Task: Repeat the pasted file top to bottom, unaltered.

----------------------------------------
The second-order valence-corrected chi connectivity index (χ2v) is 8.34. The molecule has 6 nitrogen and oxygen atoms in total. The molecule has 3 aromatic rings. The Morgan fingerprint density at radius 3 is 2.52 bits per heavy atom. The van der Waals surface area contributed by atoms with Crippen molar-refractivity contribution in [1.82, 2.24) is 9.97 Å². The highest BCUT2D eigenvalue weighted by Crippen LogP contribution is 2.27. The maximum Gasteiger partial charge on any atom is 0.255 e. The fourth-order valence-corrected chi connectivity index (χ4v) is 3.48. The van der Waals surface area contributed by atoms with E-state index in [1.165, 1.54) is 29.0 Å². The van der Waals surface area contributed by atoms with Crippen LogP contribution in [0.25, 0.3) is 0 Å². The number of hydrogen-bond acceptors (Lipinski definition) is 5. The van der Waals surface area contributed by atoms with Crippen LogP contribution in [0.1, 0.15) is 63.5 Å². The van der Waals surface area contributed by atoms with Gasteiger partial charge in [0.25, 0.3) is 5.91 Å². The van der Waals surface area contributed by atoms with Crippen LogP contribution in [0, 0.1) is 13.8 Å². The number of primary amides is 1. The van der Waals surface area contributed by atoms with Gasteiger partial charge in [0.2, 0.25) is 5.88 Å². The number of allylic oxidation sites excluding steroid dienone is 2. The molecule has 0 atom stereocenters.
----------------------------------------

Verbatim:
The second-order valence-corrected chi connectivity index (χ2v) is 8.34. The molecule has 6 nitrogen and oxygen atoms in total. The molecule has 3 aromatic rings. The Morgan fingerprint density at radius 3 is 2.52 bits per heavy atom. The van der Waals surface area contributed by atoms with Crippen molar-refractivity contribution in [1.82, 2.24) is 9.97 Å². The highest BCUT2D eigenvalue weighted by Crippen LogP contribution is 2.27. The maximum Gasteiger partial charge on any atom is 0.255 e. The fourth-order valence-corrected chi connectivity index (χ4v) is 3.48. The van der Waals surface area contributed by atoms with E-state index in [1.165, 1.54) is 29.0 Å². The van der Waals surface area contributed by atoms with Crippen LogP contribution in [0.25, 0.3) is 0 Å². The number of hydrogen-bond acceptors (Lipinski definition) is 5. The van der Waals surface area contributed by atoms with Crippen LogP contribution in [0.1, 0.15) is 63.5 Å². The van der Waals surface area contributed by atoms with Gasteiger partial charge in [0.25, 0.3) is 5.91 Å². The van der Waals surface area contributed by atoms with Crippen LogP contribution in [0, 0.1) is 13.8 Å². The number of primary amides is 1. The van der Waals surface area contributed by atoms with Gasteiger partial charge in [0.2, 0.25) is 5.88 Å². The number of allylic oxidation sites excluding steroid dienone is 2. The molecule has 0 atom stereocenters.